Concept Paper 1 - Predatory leaderships, predatory rule and predatory states

Although the notion has been around for a long time the term 'predatory' leadership has only recently been used by researchers and policy makers, but often in loose, varied or inconsistent ways. The concept brief sets out to sharpen the concept by pinning down some of the defining characteristics of 'predatory' rule. This is important in order to help policy makers, researchers or students differentiate predatory rule from other forms of rule, such as authoritarian or 'patrimonial' rule, or the regimes of 'weak', 'failing' or 'failed' states.

In conceptual terms predatory rule can be regarded as the extreme opposite of 'developmental', 'accountable' or 'responsive' forms of rule. However, as with all other social forms, the real world manifestations of predatory rule seldom correspond in all forms and particulars to the concept that seeks to describe them. Moreover, predatory regimes are seldom completely predatory, but may be more or less predatory in practice, though it is usually still possible to recognise the presence of some of their defining characteristics.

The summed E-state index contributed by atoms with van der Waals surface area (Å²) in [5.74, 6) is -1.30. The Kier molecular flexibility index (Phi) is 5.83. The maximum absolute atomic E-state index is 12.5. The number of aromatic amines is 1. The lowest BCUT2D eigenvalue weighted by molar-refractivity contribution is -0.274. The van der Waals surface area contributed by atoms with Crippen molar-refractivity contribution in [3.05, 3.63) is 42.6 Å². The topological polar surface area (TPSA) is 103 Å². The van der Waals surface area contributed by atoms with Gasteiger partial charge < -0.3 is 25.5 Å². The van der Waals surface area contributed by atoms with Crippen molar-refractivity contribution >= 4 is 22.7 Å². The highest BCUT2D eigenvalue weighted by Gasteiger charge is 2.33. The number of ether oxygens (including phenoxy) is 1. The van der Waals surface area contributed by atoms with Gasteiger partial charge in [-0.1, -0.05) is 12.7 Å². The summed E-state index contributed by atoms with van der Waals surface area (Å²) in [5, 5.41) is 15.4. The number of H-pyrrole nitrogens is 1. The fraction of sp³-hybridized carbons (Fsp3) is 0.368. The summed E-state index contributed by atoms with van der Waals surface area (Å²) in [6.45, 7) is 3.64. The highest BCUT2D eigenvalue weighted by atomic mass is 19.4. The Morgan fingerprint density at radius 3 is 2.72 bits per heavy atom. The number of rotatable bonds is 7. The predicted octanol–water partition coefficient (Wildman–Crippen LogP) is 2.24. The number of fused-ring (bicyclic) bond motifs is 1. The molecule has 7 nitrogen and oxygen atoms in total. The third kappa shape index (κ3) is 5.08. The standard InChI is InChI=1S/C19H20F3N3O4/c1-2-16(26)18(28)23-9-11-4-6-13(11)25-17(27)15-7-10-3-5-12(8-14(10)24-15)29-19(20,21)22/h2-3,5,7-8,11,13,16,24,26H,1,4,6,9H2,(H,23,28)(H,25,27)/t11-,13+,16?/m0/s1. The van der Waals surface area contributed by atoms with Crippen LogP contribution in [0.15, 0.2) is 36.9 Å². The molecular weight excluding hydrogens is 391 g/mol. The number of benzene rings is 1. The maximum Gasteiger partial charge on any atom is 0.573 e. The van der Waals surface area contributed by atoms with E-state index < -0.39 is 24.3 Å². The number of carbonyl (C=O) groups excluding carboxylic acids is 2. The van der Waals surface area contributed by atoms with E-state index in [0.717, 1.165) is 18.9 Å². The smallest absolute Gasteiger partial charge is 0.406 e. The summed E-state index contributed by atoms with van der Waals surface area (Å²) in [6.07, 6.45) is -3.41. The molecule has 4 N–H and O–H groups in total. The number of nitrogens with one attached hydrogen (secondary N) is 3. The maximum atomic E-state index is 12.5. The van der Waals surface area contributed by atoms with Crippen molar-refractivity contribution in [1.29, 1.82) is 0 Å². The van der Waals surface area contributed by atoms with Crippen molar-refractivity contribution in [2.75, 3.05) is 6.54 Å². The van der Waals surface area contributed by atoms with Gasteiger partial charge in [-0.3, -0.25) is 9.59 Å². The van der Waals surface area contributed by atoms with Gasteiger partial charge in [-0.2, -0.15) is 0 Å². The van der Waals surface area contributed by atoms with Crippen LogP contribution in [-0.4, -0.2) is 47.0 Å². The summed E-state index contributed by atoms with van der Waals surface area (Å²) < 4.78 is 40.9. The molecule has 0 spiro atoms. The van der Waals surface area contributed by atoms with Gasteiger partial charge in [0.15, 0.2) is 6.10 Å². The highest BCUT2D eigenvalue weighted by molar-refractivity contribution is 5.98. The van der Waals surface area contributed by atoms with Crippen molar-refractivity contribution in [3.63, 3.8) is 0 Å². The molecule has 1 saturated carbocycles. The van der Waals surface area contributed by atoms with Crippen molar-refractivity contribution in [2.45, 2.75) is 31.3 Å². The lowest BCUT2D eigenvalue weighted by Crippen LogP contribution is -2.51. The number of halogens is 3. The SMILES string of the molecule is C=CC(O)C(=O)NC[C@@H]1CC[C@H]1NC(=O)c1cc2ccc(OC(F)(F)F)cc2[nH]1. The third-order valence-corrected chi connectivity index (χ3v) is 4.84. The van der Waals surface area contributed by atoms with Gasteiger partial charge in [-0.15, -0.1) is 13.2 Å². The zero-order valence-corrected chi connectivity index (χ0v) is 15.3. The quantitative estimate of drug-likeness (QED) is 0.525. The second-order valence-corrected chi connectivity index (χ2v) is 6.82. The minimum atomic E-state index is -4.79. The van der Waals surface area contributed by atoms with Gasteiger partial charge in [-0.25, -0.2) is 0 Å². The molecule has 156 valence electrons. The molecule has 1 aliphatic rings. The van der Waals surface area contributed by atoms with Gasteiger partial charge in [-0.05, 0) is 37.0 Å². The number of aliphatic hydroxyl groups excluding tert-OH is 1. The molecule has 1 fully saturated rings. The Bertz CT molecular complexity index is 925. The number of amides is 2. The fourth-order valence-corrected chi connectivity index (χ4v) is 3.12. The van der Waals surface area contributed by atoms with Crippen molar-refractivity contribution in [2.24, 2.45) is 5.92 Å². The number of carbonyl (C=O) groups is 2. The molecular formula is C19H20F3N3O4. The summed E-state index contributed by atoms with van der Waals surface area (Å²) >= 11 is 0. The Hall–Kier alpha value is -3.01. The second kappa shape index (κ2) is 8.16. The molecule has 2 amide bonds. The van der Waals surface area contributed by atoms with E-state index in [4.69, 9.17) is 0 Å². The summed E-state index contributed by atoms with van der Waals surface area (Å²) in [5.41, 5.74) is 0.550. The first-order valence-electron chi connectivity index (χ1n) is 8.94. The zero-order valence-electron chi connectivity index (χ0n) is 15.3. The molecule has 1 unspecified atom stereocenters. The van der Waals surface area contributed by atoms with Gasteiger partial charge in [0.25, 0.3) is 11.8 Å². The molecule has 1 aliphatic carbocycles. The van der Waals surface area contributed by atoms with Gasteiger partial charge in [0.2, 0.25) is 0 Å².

About DLP

The Developmental Leadership Program (DLP) is an international research initiative that explores how leadership, power and political processes drive or block successful development.

DLP focuses on the crucial role of home-grown leaderships and coalitions in forging legitimate political settlements and institutions that promote developmental outcomes, such as sustainable growth, political stability and inclusive social development.

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News

New article - To Boldly Know: Knowledge, Peacekeeping and Remote Data Gathering in Conflict-Affected States

Thursday 12th October 2017

In this article in the Journal of International Peacekeeping, DLP researcher Suda Perera critically evaluates crowdsourcing's uses and abuses, and warns against an over-reliance on remotely gathered conflict data.

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Why political settlements matter

Thursday 5th October 2017

Join us on 5 Oct 2017 at ODI (10-11:30am) to discuss the research featured in a special issue of The Journal of International Development co-edited by Alina Rocha Menocal (DLP and ODI) and Jan Pospisil (Political Settlements Research Programme at the University of Edinburgh).

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